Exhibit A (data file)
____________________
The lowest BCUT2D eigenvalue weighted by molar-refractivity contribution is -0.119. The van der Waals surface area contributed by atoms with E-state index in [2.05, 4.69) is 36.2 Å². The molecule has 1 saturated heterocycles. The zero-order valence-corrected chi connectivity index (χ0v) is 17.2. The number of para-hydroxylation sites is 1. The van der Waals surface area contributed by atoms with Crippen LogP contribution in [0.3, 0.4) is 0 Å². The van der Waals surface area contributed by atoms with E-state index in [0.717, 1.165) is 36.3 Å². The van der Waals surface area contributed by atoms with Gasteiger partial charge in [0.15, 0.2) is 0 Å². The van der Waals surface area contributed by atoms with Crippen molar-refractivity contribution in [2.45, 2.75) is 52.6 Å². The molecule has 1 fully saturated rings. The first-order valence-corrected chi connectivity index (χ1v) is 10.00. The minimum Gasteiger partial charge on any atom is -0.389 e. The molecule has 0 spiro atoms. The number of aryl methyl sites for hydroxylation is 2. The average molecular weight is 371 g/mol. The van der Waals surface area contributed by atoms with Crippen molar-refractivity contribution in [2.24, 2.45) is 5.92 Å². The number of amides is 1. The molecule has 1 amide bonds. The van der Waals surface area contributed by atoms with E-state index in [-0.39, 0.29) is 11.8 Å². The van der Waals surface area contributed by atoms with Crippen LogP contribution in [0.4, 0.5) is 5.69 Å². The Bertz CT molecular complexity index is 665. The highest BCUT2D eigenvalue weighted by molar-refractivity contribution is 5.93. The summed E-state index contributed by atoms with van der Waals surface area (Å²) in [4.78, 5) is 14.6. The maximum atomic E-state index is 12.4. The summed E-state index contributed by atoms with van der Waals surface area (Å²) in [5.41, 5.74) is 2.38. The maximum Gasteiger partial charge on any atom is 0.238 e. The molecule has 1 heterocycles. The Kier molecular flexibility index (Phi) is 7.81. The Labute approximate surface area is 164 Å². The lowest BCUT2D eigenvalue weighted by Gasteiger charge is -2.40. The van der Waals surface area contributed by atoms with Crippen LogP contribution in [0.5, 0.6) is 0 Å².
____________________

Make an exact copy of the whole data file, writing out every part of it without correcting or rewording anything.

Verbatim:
The lowest BCUT2D eigenvalue weighted by molar-refractivity contribution is -0.119. The van der Waals surface area contributed by atoms with E-state index in [2.05, 4.69) is 36.2 Å². The molecule has 1 saturated heterocycles. The zero-order valence-corrected chi connectivity index (χ0v) is 17.2. The number of para-hydroxylation sites is 1. The van der Waals surface area contributed by atoms with Crippen LogP contribution in [0.3, 0.4) is 0 Å². The van der Waals surface area contributed by atoms with E-state index in [0.717, 1.165) is 36.3 Å². The van der Waals surface area contributed by atoms with Gasteiger partial charge in [0.15, 0.2) is 0 Å². The van der Waals surface area contributed by atoms with Crippen molar-refractivity contribution in [2.45, 2.75) is 52.6 Å². The molecule has 1 fully saturated rings. The first-order valence-corrected chi connectivity index (χ1v) is 10.00. The minimum Gasteiger partial charge on any atom is -0.389 e. The molecule has 0 spiro atoms. The number of aryl methyl sites for hydroxylation is 2. The average molecular weight is 371 g/mol. The van der Waals surface area contributed by atoms with Crippen molar-refractivity contribution in [2.24, 2.45) is 5.92 Å². The number of amides is 1. The molecule has 1 amide bonds. The van der Waals surface area contributed by atoms with E-state index in [-0.39, 0.29) is 11.8 Å². The van der Waals surface area contributed by atoms with Crippen LogP contribution in [0.4, 0.5) is 5.69 Å². The Bertz CT molecular complexity index is 665. The highest BCUT2D eigenvalue weighted by molar-refractivity contribution is 5.93. The summed E-state index contributed by atoms with van der Waals surface area (Å²) in [4.78, 5) is 14.6. The maximum atomic E-state index is 12.4. The summed E-state index contributed by atoms with van der Waals surface area (Å²) in [5.41, 5.74) is 2.38. The maximum Gasteiger partial charge on any atom is 0.238 e. The molecule has 1 heterocycles. The Kier molecular flexibility index (Phi) is 7.81. The Labute approximate surface area is 164 Å². The lowest BCUT2D eigenvalue weighted by Gasteiger charge is -2.40. The van der Waals surface area contributed by atoms with Crippen LogP contribution in [0.5, 0.6) is 0 Å².